- Troop Trample: The creme’ de la creme ability. This monster ability summons a ‘cloud’ of damage that travels across the screen. It starts at 5000 total damage and upgrades by 1000 each time. It’s Glu coins only, and I did upgrade it once after downloading some more apps. This ability ‘eats’ zombie health as it passes by until the total damage runs out. This ability alone can take out an entire wave early on, but some later bosses will need to get hit multiple times before succumbing to its damage.
All unit upgrades increase damage and health. All units also upgrade to a certain level with coins before reverting to Glu coins for further upgrades. I started off upgrading archers and sword warriors but in the end pumped all my money into farmers. Keep reading to find out why.
There are 4 special units in the game that must be ‘found’ by collecting random presents that drop from zombies.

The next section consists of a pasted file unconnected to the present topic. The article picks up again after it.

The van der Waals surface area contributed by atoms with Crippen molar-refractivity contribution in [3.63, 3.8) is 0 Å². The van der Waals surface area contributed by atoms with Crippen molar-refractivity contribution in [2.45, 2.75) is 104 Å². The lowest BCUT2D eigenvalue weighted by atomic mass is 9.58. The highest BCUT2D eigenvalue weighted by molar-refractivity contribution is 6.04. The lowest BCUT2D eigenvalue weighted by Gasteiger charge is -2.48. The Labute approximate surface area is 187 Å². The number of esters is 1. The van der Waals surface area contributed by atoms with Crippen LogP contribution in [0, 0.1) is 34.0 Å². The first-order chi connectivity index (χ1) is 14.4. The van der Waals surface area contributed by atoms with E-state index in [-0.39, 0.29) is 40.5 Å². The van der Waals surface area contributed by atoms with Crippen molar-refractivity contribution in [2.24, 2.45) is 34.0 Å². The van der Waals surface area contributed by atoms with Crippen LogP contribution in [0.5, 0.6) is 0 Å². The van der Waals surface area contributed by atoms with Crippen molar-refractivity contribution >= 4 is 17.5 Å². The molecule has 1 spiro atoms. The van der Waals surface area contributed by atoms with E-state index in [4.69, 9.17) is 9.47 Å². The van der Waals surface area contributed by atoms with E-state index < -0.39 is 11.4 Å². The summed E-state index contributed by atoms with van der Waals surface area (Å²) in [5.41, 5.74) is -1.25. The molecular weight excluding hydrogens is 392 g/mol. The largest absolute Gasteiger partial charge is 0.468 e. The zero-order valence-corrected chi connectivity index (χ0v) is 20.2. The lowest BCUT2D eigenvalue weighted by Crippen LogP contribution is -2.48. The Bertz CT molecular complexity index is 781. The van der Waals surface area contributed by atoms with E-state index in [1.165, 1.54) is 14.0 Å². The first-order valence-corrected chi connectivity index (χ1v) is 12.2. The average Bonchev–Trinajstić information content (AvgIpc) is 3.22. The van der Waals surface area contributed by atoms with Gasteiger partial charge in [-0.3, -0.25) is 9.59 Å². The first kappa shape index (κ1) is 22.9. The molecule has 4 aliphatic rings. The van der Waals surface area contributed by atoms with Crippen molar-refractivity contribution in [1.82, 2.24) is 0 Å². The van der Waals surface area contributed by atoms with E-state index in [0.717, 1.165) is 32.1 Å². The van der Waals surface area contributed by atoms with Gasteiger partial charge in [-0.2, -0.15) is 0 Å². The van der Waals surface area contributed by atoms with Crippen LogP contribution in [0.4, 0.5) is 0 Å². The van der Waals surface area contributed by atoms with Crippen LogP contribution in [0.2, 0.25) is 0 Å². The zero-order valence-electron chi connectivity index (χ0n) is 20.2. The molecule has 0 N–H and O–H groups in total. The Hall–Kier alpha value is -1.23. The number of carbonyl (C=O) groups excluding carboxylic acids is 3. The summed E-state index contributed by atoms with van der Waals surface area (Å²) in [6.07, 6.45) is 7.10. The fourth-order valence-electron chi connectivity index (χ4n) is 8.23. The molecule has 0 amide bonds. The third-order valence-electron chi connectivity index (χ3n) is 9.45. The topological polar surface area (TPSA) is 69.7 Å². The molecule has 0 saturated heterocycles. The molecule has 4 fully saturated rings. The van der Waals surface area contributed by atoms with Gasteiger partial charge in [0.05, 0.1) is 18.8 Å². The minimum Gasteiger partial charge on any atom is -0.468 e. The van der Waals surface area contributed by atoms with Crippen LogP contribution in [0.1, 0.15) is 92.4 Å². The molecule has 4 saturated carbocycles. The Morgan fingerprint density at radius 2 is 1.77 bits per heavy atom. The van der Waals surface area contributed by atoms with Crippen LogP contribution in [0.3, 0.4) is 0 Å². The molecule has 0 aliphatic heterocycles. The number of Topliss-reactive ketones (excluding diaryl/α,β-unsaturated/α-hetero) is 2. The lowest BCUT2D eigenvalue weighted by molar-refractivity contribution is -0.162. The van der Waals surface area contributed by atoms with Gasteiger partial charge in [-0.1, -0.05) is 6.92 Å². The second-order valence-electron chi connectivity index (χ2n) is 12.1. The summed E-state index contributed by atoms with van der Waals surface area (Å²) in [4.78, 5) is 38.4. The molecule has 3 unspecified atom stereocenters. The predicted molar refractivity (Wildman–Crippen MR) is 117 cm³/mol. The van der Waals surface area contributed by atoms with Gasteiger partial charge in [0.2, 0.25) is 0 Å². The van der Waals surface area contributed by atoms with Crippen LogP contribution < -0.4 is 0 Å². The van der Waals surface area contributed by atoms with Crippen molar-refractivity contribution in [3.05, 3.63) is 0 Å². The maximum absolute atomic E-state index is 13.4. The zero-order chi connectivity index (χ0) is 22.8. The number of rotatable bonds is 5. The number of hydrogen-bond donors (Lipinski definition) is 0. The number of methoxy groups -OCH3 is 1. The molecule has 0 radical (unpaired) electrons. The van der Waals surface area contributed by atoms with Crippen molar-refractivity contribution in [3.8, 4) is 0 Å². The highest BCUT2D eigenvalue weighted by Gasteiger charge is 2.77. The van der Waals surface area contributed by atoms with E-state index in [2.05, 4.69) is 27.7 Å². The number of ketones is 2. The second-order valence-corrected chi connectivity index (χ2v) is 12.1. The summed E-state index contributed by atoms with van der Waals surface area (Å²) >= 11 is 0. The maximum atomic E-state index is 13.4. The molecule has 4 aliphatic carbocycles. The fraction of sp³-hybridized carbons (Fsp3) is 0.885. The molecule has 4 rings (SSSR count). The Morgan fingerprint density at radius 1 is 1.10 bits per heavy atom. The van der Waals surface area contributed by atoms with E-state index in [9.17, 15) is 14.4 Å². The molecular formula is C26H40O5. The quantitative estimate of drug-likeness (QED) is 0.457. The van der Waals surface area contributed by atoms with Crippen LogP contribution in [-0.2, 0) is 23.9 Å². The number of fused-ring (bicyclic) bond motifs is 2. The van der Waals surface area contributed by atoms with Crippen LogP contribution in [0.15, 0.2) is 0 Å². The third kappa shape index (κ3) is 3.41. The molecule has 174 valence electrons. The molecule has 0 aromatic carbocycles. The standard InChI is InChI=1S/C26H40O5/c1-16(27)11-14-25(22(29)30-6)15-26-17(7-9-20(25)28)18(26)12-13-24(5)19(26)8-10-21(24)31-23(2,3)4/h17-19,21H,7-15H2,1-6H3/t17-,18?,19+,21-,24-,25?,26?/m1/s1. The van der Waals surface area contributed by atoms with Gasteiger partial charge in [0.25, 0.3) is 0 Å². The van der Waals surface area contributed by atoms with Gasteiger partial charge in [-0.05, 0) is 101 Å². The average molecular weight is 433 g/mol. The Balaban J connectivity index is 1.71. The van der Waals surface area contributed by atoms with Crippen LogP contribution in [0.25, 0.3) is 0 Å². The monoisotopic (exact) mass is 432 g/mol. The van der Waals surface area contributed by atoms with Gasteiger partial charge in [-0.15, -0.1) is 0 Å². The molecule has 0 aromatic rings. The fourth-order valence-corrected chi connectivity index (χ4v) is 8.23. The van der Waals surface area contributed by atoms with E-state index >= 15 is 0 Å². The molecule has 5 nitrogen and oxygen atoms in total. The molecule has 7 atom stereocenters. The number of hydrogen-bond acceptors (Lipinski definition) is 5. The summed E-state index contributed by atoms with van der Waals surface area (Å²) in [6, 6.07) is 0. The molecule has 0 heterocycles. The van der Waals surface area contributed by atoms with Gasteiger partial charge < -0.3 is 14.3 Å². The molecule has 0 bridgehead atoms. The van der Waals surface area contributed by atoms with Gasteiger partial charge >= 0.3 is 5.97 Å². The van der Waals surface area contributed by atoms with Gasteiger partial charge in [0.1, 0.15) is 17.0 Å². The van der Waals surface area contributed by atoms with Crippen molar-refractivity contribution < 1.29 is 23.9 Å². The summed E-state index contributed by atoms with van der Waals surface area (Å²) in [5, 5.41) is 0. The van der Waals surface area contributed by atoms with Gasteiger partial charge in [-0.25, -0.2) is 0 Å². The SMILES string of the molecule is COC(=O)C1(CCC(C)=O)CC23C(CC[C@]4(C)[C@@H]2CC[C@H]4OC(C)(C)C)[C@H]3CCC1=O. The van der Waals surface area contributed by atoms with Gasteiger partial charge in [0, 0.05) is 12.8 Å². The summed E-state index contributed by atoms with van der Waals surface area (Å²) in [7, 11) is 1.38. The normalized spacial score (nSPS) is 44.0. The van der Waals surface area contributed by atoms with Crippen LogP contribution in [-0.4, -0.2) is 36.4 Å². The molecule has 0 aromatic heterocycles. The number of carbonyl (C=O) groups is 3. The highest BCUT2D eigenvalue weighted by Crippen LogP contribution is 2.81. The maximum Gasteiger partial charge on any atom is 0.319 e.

Each special unit upgrades it’s basic partner unit when on the battlefield. The rifleman upgrades archers, Swordsmith upgrades swordsmen, etc. The upgrade is nice, and the special units are low cost to summon, however they only upgrade when they are in certain range of their partner units, and when killed, must be resummoned. Special units cannot be upgraded.
Roster and Spells:
After upgrading your units and abilites, you will select your allies roster. These will be the only units available to you during the playing of the level. Early on I only selected Panzer Samurai and archers, as I wanted Divine Intervention to have fewer units to select from at random. Later on though, the Panzers died too fast and took too long to summon so I gave up on Divine Intervention and just used Lethargy and units I could produce fast to slow the zombie waves down.